Dawn’s energy level went from 33 to 45 rpm. “My piece tonight was inspired by Sonja! And no one got it! This!—“ she went to the bookcase and pulled out From Housewife to Heretic. “When she’s at the playground with her four kids and she turns to the woman on the bench next to her and says—“

Judy jumped in: “’Isn’t motherhood terrible?’”

In the morning, the girl was fine, just like Judy said she would be. By then, Dawn and Judy had rekindled the fire of their college feminism. If riot grrl was third wave feminism, well, they had conceived the fourth. The duo sent the girl off after forcing her to eat breakfast. They never learned if it was Ashley or Amber.

The Church of Baby Jesus sat on a sleepy stretch of Silver Lake Boulevard. Inside, it was like something out of the American south, with old wood architecture and rustic furniture. The homey atmosphere stopped at the basement, where buzzing fluorescent light bounced abrasively off the pockmarked linoleum floor. Posters on the wall showed gestating fetuses—smiling.

Judy and Dawn took seats on folding chairs. Dawn had fashioned a fake belly out of a throw pillow bound with a strip of fabric. With the baggy sweater she wore over it, it looked like a realistic fifth-month pregnancy. But she was waddling like she was in her ninth month. It bothered Judy how goofy Dawn was acting. It reminded Judy of Dawn’s outbursts in Feminist Literature class—the way Dawn would argue over something because she just wanted to command attention.

A dozen or so girls and women stood around a table, scarfing donuts and orange juice. They all looked like they needed a bath, and that life was clobbering them.

The educator came in, a big woman in a green velour sweatsuit and an “I Love Jesus” tote bag. She stood in front of the chairs and cleared her throat.

     “Life begins at conception,” she said, loudly, which prompted the girls to snag napkinfuls of food and take seats. The lecture began. When she wasn’t playing with her curly black hair, the educator fingered her red eyeglasses, which hung on a tether around her neck.

The girls took it in, munching slowly and nodding.

She’s good, Dawn thought. She doesn’t get too far into God so much as ethical guilt, personal torture. She threw in Spanish expression here and there, pandering to the room’s predominant demographic. She was now wrapping up by outlining the host of medical freebies available to the girls.

Dawn raised her hand.


“Yes, dear. What’s your name?”


“And have you named your baby yet?”

“It’s not a baby!” Dawn said, standing and raising her voice, turning to the women in the chairs, electrifying the air. “It’s a blob of mucous! And if you get rid of it, with a safe and legal abortion by a licensed provider, like this one here, you can be free to live your life without this albatross around your neck.”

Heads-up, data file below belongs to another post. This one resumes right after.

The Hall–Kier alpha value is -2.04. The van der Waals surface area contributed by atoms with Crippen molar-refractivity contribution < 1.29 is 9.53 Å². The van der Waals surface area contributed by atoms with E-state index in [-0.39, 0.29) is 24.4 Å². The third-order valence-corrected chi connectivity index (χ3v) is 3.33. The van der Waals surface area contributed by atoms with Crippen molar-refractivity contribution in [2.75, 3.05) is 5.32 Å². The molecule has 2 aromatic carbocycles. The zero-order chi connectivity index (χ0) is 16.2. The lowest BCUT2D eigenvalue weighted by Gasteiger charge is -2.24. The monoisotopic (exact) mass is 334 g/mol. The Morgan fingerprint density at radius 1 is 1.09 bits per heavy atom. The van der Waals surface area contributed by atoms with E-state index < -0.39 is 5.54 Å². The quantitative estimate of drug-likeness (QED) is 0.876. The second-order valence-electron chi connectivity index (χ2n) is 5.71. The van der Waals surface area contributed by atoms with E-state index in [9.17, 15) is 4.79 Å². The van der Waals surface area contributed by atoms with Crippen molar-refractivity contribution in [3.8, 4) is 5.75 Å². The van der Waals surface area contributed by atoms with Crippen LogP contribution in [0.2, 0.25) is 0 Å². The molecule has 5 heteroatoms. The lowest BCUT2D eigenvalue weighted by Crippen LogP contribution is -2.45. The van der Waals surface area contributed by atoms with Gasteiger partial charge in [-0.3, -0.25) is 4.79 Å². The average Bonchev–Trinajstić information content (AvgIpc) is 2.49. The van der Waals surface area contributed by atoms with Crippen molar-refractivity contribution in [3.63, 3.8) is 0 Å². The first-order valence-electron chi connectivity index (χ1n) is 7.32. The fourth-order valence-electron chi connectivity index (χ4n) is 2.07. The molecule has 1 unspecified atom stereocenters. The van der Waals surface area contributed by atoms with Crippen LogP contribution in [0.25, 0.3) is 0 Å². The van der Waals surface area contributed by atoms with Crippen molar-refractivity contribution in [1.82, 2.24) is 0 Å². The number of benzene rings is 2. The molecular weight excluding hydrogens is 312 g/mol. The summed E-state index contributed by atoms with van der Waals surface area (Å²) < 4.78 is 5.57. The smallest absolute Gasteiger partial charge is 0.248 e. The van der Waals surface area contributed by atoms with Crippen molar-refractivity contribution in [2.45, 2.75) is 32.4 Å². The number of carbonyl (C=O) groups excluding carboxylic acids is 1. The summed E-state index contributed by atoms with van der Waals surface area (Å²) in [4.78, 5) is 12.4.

Dawn indicated to Judy and started passing out business cards to Judy’s clinic.

“Now wait a minute, here,” the educator said in an octave higher than her lecture. She grasped at the business cards, which Dawn continued to pass out. “Get out! Leave at once!”

Judy jumped up and tried to get between Dawn and the educator so Dawn could continue her rant. The educator lunged for her purse and fumbled for her cell phone.

“Are your husbands and boyfriends really going to provide their share of childcare?” Dawn cried, as if she were addressing an arena. “Wouldn’t you rather be free to go where you choose and do whatever you please, whenever you want? Do you know that raising a child costs $20,000 a year? You could be in school learning a profession instead of changing diapers and cleaning vomit. Don’t you want good jobs?”

“You trippin’,” one of the girls said, walking out. The educator followed, yelling, “Security! Security!” and punching 911 into her phone. Judy didn’t know what to do, so she slinked back into her seat. When Dawn was finished, Judy robotically handed out more business cards, though they were already scattered on the women’s laps and on the floor. “I am a licensed abortion provider,” she managed to say before following Dawn out of the room. “I am offering free services for anyone here who calls my beeper number on the card.”

Dawn’s voiced echoed in the hall as they fled, “Abort! It’s never too late!”

The two raced towards Dawn’s car but, seeing a bar open its doors, ducked in as if eluding police.

“So,” Dawn said, beaming as she sat on a stool. “What did you think?”